How Parasites Affect Your Health
So, if you follow my blog pretty closely chances are that you have seen me briefly mention my recent experience with parasites a few times.
For the past few months I had been battling some vague digestive ailments, I would have random bouts of abdominal bloating, changes in my stool that would come and go and indigestion even after eating AIP friendly foods that I don’t usually have a problem with. Basically, my health felt kind of tedious, and I felt like my healing progress had plateaued. None of these symptoms fully lined up with an ulcerative colitis flare but they were concerning me, none the less. Thankfully, during this time period, I had finally gotten established with a wonderful integrative health doctor who I trusted to help me get back on track. She recommended that we do some comprehensive stool testing. She ordered one comprehensive test through Doctor’s Data, which is a great lab, and another separate parasite test through a local lab.
I did them, feeling confident that the majority of my information would come from the comprehensive test and that the parasite test would come back clean. I hadn’t had any severe diarrhea, no weight loss (much to my annoyance, actually), and no severe abdominal pain. That’s what happens when you have a parasite right?
Well, about a week passed and low and behold I get an email from my doctor telling me that my parasite test had come back positive for fairly severe giardia, a parasitic infection, as well as a tapeworm called dipylidium. She recommended that I start medication immediately to resolve it and I agreed.
I was truly shocked at this diagnosis. I still have no idea where or when or how I picked up either of these infections, but given the severity of it, my doctor feels that both infections have been present for a long time. So, obviously me next question was what effect have these infections had on my health and my symptoms? This led me to do some research on the effects of parasitic and helminth (tapeworm) infections and the information I found was quite interesting. Research into the long term effects of parasitic and helminth infections is still in its infancy but I was able to find a couple of reputable, peer reviewed studies that helped shed some initial light on the topic.
Giardia is an incredibly common parasitic infection that can be spread through contaminated water, food or even person to person through microscopic amounts of infected fecal matter. Because it is very common, the body of research surrounding it was much larger than the research relating to tapeworms so I will start there.
A review on the topic published in the World Journal of Gastroenterology in 2013 (1) showed that giardia can lead to:
- intestinal barrier dysfunction (i.e. Leaky gut) through damage to the epithelial cells of the intestinal lining and a halt of the enterocyte cell cycle progression
- nutrient malabsorption
- changes in microbiotia composition- an increased potential for pathenogenic bacteria in the gut
- an increased likelihood of food allergies- especially to dairy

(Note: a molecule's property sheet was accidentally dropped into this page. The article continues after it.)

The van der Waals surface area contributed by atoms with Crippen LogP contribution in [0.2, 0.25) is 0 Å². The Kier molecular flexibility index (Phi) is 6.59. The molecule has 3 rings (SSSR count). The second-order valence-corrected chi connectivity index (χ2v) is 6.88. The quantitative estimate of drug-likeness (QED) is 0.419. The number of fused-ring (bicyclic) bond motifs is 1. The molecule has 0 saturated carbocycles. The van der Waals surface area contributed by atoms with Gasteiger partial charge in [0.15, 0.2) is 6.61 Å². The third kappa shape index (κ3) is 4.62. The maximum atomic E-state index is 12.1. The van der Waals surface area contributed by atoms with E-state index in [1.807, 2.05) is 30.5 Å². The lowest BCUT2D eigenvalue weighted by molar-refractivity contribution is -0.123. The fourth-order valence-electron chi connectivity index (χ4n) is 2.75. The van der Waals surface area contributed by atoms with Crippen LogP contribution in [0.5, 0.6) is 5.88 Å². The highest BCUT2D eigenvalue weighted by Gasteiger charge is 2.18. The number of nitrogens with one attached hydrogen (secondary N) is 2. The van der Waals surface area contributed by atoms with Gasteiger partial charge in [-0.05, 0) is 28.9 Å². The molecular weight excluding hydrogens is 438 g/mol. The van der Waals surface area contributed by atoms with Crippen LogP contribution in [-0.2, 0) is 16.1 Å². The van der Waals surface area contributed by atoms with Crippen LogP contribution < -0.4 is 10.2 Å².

- Chronic Fatigue Syndrome
In fact, this review stated that these effects can even be felt for 2-3 years following infection and treatment.
In regards to helminth infections, my limited review of the research showed that one common characteristic of helminth infections is a TH2 dominated immune response. This is interesting because many autoimmune diseases result from a Th2 dominant immune response, ulcerative colitis included, (for more info see this article) Interestingly enough, I also found a small study looking at how helminth infections alter the barrier function of the epithelial lining of the colon and it found that the th2 dominant response caused by the particular infection they were studying seems to compromise the mucosal barrier function in colon and lead to increased intestinal permeability (i.e. leaky gut) . (2)
So what does all of this mean?
It means that parasitic and helminth infections have the potential to contribute to leaky gut and an elevated immune response both of which can be precursors to autoimmune disease or make it extremely difficult to heal from or regulate an autoimmune disease. So, if you haven’t been tested for parasites recently and you are working to heal from an autoimmune disease it may be in your best interest to get tested. That being said, many standard test for parasitic infections only look for active parasites in the stool. This is a problem, because parasites have a life cycle that keeps them dormant for days at a time so standard tests have a high rate of false negative results. So, to get a more comprehensive look I recommend using a lab that looks for traces of parasite DNA (a PRC test) or that tests you stool over a period of 3 days rather than looking at a single sample. You can request this through your doctor or order your own tests online through a lab like Doctor’s Data.
- I will note that there is a growing body of research addressing the idea that doe parasitic or helminth infections can actually be beneficial to overall and immune health. However, that is dependent on the type of infection and is not always the case.
- Halliez, M. C., & Buret, A. G. (2013). Extra-intestinal and long term consequences of Giardia duodenalis infections. World Journal of Gastroenterology : WJG, 19(47), 8974–8985. doi:10.3748/wjg.v19.i47.8974
- Su, C.W., Cao, Y., Kaplan, J. Zhang, M., Li, W. , Conroy, M., Walker, A. W., & Shi, H. N. (2011). Duodenal Helminth Infection Alters Barrier Functions of the Colonic Epitheium via Adaptive Immune Activation. Infection and Immunity: 79(6), 2285-2294